What’s Up With The Rink: Public Meeting Thursday, Tours Of The Skip This Week, How Much Will New Rink Cost Taxpayers

Photo: The first look of the new rink

With less than a month before the vote to determine the future of a new Belmont Rink & Sports Facility, supporters are ramping up events to help convince voters to support a new 40,313 sq-ft skating rink/recreation center at the location of the existing rink.

Public Meeting This Thursday

On Thursday, March 9 from 7 p.m. to 9 p.m., the Municipal Skating Rink Building Committee is hosting a hybrid public forum to update the public on conceptual plans for the new rink/recreation facility to be constructed on the site of the ‘Skip’ adjacent Harris Field.

Discussion will include conceptual design, current costing, energy utilization and year-round facility programming. Speaking will be architect Ted Galante and members of the Building Committee.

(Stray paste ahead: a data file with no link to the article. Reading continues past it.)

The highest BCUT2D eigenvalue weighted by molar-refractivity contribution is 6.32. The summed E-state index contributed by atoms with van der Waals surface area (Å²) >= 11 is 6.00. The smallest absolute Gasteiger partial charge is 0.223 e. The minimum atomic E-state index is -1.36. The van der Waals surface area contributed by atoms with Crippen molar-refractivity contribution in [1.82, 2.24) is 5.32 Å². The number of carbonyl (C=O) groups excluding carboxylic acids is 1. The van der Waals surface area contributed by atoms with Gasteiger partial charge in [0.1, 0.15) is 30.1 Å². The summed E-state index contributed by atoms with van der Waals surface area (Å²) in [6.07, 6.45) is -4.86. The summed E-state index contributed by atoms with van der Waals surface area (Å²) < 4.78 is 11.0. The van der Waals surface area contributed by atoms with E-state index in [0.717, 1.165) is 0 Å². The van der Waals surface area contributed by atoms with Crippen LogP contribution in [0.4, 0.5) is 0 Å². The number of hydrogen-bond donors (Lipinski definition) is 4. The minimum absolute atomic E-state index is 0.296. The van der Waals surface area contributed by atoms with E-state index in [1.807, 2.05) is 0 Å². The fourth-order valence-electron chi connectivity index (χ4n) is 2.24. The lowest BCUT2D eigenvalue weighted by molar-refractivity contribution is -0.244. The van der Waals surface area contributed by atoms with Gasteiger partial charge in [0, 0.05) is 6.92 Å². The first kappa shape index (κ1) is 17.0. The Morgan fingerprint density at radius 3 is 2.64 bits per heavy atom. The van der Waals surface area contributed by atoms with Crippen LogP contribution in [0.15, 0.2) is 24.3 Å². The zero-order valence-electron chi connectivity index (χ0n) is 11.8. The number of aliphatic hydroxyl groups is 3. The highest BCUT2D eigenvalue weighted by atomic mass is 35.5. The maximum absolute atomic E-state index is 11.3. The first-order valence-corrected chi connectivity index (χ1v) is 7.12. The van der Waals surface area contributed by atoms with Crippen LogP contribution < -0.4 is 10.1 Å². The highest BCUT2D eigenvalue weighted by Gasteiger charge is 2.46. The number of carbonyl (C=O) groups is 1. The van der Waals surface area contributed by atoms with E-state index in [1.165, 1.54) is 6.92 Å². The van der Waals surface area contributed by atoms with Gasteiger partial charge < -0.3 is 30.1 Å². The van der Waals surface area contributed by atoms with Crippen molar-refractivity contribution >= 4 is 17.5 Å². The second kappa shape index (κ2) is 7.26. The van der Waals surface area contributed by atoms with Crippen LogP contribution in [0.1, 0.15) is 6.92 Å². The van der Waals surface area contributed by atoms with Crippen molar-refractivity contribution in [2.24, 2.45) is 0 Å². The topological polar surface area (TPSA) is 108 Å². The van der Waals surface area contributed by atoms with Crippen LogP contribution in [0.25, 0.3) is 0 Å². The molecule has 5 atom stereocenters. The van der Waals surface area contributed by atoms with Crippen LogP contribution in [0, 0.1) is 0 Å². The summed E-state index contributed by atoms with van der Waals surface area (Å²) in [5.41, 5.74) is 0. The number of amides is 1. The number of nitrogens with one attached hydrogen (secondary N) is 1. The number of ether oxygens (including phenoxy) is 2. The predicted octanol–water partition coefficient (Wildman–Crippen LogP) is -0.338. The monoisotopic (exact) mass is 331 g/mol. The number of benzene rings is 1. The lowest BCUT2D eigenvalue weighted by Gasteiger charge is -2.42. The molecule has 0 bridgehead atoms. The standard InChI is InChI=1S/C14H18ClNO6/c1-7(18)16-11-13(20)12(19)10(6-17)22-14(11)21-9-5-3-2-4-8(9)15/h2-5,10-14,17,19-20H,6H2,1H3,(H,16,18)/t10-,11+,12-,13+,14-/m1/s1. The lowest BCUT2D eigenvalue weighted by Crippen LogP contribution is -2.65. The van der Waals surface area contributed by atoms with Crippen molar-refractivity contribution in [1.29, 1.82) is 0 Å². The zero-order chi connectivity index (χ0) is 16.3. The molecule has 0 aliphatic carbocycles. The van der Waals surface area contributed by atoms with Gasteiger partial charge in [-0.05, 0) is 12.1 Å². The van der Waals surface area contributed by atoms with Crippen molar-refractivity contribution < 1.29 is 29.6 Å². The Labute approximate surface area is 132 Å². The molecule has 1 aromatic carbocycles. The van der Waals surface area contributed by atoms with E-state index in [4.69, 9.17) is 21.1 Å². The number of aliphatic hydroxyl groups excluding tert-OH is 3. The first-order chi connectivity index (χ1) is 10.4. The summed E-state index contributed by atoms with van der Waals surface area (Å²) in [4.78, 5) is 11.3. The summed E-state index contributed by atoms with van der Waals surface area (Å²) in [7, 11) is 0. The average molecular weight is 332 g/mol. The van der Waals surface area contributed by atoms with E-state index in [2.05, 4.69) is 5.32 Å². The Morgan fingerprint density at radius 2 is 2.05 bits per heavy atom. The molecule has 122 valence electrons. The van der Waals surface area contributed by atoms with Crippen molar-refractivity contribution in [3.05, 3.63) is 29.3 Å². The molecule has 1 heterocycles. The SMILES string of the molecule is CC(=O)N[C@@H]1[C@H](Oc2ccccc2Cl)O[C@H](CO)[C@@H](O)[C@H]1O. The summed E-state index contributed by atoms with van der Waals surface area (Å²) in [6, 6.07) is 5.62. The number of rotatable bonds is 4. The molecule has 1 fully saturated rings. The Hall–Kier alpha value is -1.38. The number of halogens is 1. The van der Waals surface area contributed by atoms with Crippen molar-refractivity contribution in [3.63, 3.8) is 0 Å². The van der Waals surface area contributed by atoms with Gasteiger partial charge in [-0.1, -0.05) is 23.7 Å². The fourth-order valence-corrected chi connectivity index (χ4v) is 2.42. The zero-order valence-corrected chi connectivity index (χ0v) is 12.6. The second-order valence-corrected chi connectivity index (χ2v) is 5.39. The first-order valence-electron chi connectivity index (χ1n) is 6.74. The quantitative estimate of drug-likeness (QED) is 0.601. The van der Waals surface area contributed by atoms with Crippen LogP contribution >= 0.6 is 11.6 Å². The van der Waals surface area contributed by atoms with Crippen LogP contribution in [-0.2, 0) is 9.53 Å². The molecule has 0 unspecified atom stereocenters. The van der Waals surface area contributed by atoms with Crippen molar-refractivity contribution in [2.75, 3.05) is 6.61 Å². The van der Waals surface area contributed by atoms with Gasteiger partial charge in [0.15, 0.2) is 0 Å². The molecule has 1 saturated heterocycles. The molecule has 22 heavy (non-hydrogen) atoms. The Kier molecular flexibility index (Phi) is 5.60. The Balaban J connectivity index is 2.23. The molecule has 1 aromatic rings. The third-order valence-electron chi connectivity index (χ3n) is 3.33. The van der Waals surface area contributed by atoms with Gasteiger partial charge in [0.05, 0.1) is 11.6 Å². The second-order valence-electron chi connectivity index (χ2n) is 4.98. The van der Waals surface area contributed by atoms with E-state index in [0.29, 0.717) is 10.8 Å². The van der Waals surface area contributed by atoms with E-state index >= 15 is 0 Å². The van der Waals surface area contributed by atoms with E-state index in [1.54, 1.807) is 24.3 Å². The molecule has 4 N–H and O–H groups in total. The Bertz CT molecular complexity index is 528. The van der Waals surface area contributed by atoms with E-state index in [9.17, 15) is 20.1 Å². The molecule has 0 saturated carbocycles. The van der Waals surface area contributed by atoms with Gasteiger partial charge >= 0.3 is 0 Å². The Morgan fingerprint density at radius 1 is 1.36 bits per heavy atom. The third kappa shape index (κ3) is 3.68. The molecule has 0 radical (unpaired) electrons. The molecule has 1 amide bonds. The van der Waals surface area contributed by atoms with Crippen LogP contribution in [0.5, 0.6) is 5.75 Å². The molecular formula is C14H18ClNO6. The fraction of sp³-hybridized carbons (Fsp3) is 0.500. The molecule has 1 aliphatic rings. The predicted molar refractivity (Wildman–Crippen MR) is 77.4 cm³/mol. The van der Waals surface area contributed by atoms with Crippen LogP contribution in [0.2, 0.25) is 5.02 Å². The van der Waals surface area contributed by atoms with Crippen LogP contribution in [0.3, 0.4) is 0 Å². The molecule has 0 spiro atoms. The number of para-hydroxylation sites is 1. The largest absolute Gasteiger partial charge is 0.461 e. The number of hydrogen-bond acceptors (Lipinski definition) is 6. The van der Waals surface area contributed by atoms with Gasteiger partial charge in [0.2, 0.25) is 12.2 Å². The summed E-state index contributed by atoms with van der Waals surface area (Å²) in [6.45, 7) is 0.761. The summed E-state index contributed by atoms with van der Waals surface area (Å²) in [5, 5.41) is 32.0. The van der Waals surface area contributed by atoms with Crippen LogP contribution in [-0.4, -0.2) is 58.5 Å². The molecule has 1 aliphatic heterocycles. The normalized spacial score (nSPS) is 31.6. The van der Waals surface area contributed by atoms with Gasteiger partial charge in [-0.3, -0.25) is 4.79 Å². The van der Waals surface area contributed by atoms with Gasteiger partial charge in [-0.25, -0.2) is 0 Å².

The meeting will take place on the third floor, Art Gallery, in the Homer Building in the Town Hall complex or via Zoom to learn more about the project and for an opportunity to provide the public feedback.

Trips of the ‘Skip’

Wondering why people are saying Belmont needs a brand new rink/recreation center? Can’t the existing facility be rehabbed? Put a new coat of paint on it? This weekend is your chance to see “why” a new rink the only solution.

Yes for the Rink, the voluntary campaign spearheading the effort to bring a new rink to Belmont, will be holding tours of the ‘Skip’ – the existing ‘Skip’ Viglirolo Skating Rink – to highlight the dilapidated condition of the half-century old building.

Tours are taking place:

  • Saturday, March 11; 10:30 a.m. and 12:30 p.m.
  • Sunday, March 12; between 10:30 a.m. and 12:30 p.m.

How Much Will An Average Homeowner Pay For A New Rink

Belmont Town Treasurer Floyd Carman this week has released the calculations on the cost to the “average” homeowner if voters approve the debt exclusion for a new rink at the April 4 Town Election. With a current net price-tag of $28.6 million – the $29.9 million construction cost minus $1.3 million in fundraising money – the owner of an average single family house, currently valued at $1.4 million – would see their residential tax increase $248 per year over the 30 years of the debt exclusion.

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